Ahhhh…It feels so good…soothing your dry, chapped lips with your favorite lip balm. It is instant gratification and it makes you feel so much better. What could it hurt? So what if you use lip balm 20 times a day, right? It seems harmless enough.

But…Can you be addicted to your lip balm? Many of us turn to lip balms to help soothe and moisturize our lips in dry air or cold temperatures. Lip balms work to seal in moisture and protect your lips from harsh environmental conditions. Most lip balms contain a petroleum base- petroleum jelly, white wax, paraffin wax, petrolatum or mineral oil- which acts to seal moisture in. Also common are emollients to soften skin and a waxy base for waterproofing. Some products also contain sunscreens which help prevent sun damage. The ingredients above help you feel relief as the small fissures and cracks in your lips are filled and “sealed”. This feeling or relief can be addicting. So, what’s the problem?

“Added ingredients in lip balms such as menthol, phenol, camphor and alcohols that are used to give lips a cool, soothing sensation tend to dry out the lips over time. As quickly as a few minutes after use, the alcohol or camphor begins to evaporate and the wax is absorbed into the skin, leading to dryness around the lips, peeling and the urge to re-apply the lip balm.”, says Denver Dermatologist, Dr. Richard Asarch.*

Are you applying your lip balm every other run down the slopes? You may be addicted to your lip balm if you are applying it more often than 4-6 times a day. It’s likely that your lip balm contains agents that are drying or irritating if this is the case.  Additionally, if the skin around your lips themselves becomes red, scaly and itchy, you might be developing a true allergic dermatitis to one of the ingredients in the lip balm.  The most likely culprit is the perfume or flavoring in the lip balm. See your Dermatologist for recommendations on the appropriate lip balm for your symptoms.

This constant re-application of lip balm may be seen as an addiction and can become a very difficult habit to break if not corrected.The ingredients in your lip balm are the key to lasting relief and breaking the lip balm cycle.

Check for products that contain:

  • Vaseline, Beeswax (cera alba) and/or Ceramides (fats that help retain water)
  • Humectants like Urea or Glycerin which increase moisture content, reduce irritation and help prevent skin cracking.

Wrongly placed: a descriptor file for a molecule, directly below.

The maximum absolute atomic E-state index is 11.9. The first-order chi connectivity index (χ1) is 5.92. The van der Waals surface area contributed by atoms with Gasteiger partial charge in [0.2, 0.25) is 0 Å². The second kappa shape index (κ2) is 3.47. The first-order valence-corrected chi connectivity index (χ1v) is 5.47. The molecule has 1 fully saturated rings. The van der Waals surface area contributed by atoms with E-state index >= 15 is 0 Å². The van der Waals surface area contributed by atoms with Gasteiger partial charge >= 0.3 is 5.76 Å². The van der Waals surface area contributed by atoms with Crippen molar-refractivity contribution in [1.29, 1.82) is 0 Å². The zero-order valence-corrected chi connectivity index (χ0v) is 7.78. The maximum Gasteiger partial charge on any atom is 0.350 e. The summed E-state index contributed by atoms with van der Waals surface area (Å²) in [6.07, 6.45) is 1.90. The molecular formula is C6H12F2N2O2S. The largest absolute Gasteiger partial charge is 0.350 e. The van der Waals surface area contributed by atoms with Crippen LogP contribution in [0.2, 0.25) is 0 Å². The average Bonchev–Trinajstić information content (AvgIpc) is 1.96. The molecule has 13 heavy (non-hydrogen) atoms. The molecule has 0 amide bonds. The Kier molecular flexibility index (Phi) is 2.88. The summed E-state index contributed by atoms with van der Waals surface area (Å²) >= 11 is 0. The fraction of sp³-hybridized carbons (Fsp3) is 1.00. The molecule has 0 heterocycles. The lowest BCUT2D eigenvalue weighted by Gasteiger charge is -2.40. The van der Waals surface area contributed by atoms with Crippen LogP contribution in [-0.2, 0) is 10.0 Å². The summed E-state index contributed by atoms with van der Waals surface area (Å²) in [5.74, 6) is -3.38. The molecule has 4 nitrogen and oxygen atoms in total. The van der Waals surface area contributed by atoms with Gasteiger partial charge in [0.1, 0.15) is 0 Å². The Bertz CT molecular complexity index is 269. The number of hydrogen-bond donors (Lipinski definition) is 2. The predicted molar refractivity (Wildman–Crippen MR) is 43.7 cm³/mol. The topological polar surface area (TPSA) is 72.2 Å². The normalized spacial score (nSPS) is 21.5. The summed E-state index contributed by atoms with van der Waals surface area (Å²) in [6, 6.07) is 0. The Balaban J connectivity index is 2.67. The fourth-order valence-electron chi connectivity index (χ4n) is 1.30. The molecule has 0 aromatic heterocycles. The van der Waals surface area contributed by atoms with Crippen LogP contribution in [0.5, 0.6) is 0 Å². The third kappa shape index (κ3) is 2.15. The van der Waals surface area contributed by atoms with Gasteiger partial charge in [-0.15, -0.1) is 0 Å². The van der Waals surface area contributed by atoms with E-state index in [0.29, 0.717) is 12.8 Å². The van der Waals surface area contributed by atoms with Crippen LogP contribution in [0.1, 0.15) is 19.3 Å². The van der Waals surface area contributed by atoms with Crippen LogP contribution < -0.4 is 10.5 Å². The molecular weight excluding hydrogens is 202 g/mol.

• Dimethicone, which helps prevent drying and lengthens product life.
  • Lanolin and Cocoa Butter to  soften, moisturize and protects lips.
  • Sunscreen for UV protection.
  • Also look for Paraben-free products.

Avoid these ingredients if you are prone to irritation or allergies:

  • Fragrances and Artificial Colors
  • Menthol, Camphor and Phenol which can dry your lips and cause redness & swelling.
  • Alcohol which can dry your lips.
  • Vitamin E which can lead to an allergic reaction.

What’s Your 303 Option?

*This section is dedicated to skin care products made and sold locally. 

SOOTHING LIP BALM by SUUTHE, $4.99

Made with emu oil, shea butter, organic olive oil, beeswax and an essential oil blend, this lip moisturizing product not only works on chapped lips but also hydrates and repairs sensitive skin around the mouth. 100% natural. 100% soothing. Suuthe lip balm won this year’s KIWI Award for Best Lip Balm Product. 

Available at www.suuthe.com or by visiting their kiosk this month in the Cherry Creek Mall. Mention 303 and receive 15% off your purchase.

What beauty product are you addicted to? Leave me a comment!

*Dr. Richard Asarch’s practice is the Asarch Center for Dermatology & Laser in Englewood, CO. 

 

3 Responses

  1. Mari Carlin Dart

    I can't say I agree with the Dimethecone suggestion.

    According to the Environmental Canada Domestic Substance List, dimethicone is bioaccumulative in humans and wildlife. Basically it pollutes our bodies and environments and accumulates in our organs. In addiction, poisonous hydrochloric gas is emitted during the chemical production of this ingredient.

    Best to stick to ingredients that are pronounceable and recognizable.

    Reply

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